EEAT and YMYL
If you’re writing about a YMYL topic, consider what amount of Experience and Expertise it needs.
- Are you sharing a personal story about your challenges in that area? You need Experience for it to be trustworthy, but not necessarily a high level of Expertise.
- Are you advising people and giving them important info? Your content needs a high level of Expertise and needs to come from experts. It may also be valuable to have Experience in the subject matter.
Google provides a handy table of YMYL examples and the Experience and/ or Expertise they require:
More Do’s and Don’ts from Google SEO Updates 2022
- MC Quality: DON’T auto-generate your content without any effort. Apologies to ChatGPT and cronies, but human input is still invaluable. Google doesn’t like unoriginal content, content created without any effort or skill and if it fails to achieve its purpose.
- Title: DO use a title that accurately reflects/ summarises your content. Don’t use a misleading or exaggerated title.
- Ads & SC (supplementary content): DON’T obstruct or obscure your content with ads, download links or other content that isn’t beneficial to the reader. It’s annoying and if your readers don’t like it, Google won’t like it either.
- Info about the Website/ Content Creator: DO make sure you have information about your site and authors so that Google knows you are trustworthy. This is really simple to do, but can make all the difference. Sometimes raters will give a page a low rating just because it’s not clear who to contact about the website. For any websites with YMYL content, it is essential you include information about who you are.
Will EEAT & Other Updates Change the Content Landscape?
The crucial updates to Google’s search quality rating guideline for content creation, as detailed above include:
- A helpful search experience
- Main content that showcases originality, effort, talent and accuracy
- Content that displays Experience, in addition to Expertise, Authoritativeness and Trustworthiness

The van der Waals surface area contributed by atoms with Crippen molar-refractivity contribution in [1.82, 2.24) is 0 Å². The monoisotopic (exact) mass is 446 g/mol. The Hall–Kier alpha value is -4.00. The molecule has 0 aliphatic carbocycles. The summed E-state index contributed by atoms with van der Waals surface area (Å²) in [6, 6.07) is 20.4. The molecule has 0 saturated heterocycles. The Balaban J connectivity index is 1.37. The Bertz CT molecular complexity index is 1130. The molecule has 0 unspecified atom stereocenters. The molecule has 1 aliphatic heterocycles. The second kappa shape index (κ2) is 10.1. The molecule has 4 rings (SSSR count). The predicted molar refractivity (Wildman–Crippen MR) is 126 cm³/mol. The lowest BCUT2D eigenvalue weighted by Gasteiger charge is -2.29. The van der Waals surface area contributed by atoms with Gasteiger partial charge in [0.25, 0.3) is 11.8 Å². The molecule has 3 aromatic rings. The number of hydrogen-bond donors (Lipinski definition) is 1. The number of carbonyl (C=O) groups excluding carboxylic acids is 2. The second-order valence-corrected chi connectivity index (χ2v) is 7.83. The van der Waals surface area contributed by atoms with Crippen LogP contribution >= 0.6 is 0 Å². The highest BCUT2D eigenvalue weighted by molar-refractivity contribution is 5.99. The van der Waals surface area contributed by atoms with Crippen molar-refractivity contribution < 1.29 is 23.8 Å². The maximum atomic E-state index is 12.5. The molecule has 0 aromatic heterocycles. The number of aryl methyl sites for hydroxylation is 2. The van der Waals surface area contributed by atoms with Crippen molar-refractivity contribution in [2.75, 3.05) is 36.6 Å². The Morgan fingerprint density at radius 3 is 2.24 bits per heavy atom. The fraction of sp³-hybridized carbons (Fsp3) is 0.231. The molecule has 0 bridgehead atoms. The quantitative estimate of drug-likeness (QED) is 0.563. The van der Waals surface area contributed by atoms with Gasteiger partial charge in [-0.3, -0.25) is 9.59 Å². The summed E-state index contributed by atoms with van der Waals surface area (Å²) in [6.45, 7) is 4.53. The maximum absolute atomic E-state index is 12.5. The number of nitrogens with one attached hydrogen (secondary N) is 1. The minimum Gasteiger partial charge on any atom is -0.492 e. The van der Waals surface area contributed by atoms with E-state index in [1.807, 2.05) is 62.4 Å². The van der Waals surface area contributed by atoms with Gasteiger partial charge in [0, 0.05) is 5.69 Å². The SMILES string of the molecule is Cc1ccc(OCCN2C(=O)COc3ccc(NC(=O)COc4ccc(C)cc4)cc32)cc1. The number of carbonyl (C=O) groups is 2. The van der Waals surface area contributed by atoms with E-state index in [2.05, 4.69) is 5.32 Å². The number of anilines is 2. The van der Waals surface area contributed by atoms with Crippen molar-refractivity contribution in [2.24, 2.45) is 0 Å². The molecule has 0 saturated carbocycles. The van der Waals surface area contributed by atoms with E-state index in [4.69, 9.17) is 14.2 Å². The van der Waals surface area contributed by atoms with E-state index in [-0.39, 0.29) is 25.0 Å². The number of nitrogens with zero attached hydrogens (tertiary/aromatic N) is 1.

Bearing these in mind, will online content now look different?
With 1.145 trillion MB of data created every day, there is no doubt that the impact of these updates will definitely be felt in the content creation world. However, rather than actually changing what type of content is produced, in our opinion, these guidelines will act as a filter. They will help ensure that content is useful, beneficial for those reading it and can be relied on in terms of EEAT.
When mapping out your content creation plan, think about what topics you have experience and expertise in. Demonstrate your authority, and ensure all info you include is accurate. Let people know they can trust you and what you write about.
An SEO agency can guide you in building and implementing a content strategy that takes into account Google’s updates. Reach out to an experienced SEO strategist who can help you focus on producing people-first content that Google will like because the public will like it.
*And for those of you who were wondering what indeed Queen Elizabeth II said to Liz Truss when she became Prime Minister of the UK:
Liz commented to the Queen (2 days before she died), “You don’t look like you’re going to last long.”
“Neither do you,” prophesied Elizabeth in her perfect Queen’s English.
And after just 44 days in office, Liz Truss became the shortest serving prime minister ever.